C1545

India Extrema

Mapmaker:

Sebastian Munster (1488 - –)

This is one of the earliest maps of the Asian continent made and based on information derived from Portuguese sources. The Asian continent is shown with current knowledge, but Munster doesn’t resolve the north east coast of Asia and depicts … Read Full Description

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S/N: COSMOMUNSTER-ASI-023-GBEL-001–216723
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Details

Full Title:

India Extrema

Date:

C1545

Mapmaker:

Sebastian Munster (1488 - –)

Condition:

Repaired worm hole left centre otherwise in good condition

Technique:

Copper engraving hand coloured

Image Size: 

342mm 
x 257mm

Frame Size: 

685mm 
x 600mm
AUTHENTICITY
India Extrema - Antique Print from 1545

Genuine antique
dated:

1545

Description:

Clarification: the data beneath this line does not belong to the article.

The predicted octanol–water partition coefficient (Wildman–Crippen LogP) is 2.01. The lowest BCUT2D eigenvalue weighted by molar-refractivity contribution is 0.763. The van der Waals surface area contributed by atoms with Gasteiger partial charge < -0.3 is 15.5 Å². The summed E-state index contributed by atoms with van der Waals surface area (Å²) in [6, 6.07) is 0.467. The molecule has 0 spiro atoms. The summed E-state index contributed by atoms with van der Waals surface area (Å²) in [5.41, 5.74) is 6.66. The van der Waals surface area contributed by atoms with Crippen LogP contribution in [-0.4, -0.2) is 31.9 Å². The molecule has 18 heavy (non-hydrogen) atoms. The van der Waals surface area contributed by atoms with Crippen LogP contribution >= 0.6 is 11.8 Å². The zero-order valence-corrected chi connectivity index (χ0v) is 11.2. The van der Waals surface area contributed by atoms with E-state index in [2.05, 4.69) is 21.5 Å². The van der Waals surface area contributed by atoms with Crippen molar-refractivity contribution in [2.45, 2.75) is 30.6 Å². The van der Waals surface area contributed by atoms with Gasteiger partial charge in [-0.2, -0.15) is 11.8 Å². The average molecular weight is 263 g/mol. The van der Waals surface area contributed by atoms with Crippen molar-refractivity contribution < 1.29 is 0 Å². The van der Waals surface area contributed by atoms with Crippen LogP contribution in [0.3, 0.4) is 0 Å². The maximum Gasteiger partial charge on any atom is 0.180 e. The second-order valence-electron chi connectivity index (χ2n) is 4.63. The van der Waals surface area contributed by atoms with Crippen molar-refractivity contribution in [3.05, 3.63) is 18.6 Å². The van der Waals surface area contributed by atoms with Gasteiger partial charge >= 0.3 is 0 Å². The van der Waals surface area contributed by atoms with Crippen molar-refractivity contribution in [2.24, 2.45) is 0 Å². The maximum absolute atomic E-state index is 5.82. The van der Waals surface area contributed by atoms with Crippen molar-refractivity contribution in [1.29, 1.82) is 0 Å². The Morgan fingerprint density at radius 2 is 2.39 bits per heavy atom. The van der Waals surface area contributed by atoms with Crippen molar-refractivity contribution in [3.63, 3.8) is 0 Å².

This is one of the earliest maps of the Asian continent made and based on information derived from Portuguese sources. The Asian continent is shown with current knowledge, but Munster doesn’t resolve the north east coast of Asia and depicts it as joined to the Americas. Goa, the Portuguese’s stronghold on the subcontinent is shown, as is Sri Lanka, named Zaylon. The island of Sumatra is named Taprobana and Sumatra illustrating the confusion resulting from Ptolmey’s texts in which Munster stated that Taprobana was the largest in the world, a claim that Marco Polo also made in his scribed accounts of his travels from China to Persia. As a consequence many geographers and cartographers were understandably confused and often place both names on the island. Malacca which controls the important straits for shipping from the east was attacked and claimed by the Portuguese in 1512. From this base the Portuguese soon learnt the true source of the important source of Nutmeg and Cloves, “the spice islands”. These shown and named (Moluccas, Gilolo and Ternate). The only possible source for the location of the Spice Islands would have been from Portuguese sources as the Dutch were not make their presence felt for another 50 years. Below Taprobana is an enormous fish and a frolicking mermaid . References Fell, “Early Maps of South-East Asia, p.32, ill. p.33 Parry, “The Cartography of the East Indian Islands..” p.18,67, ill.pl. 3.8, p.66

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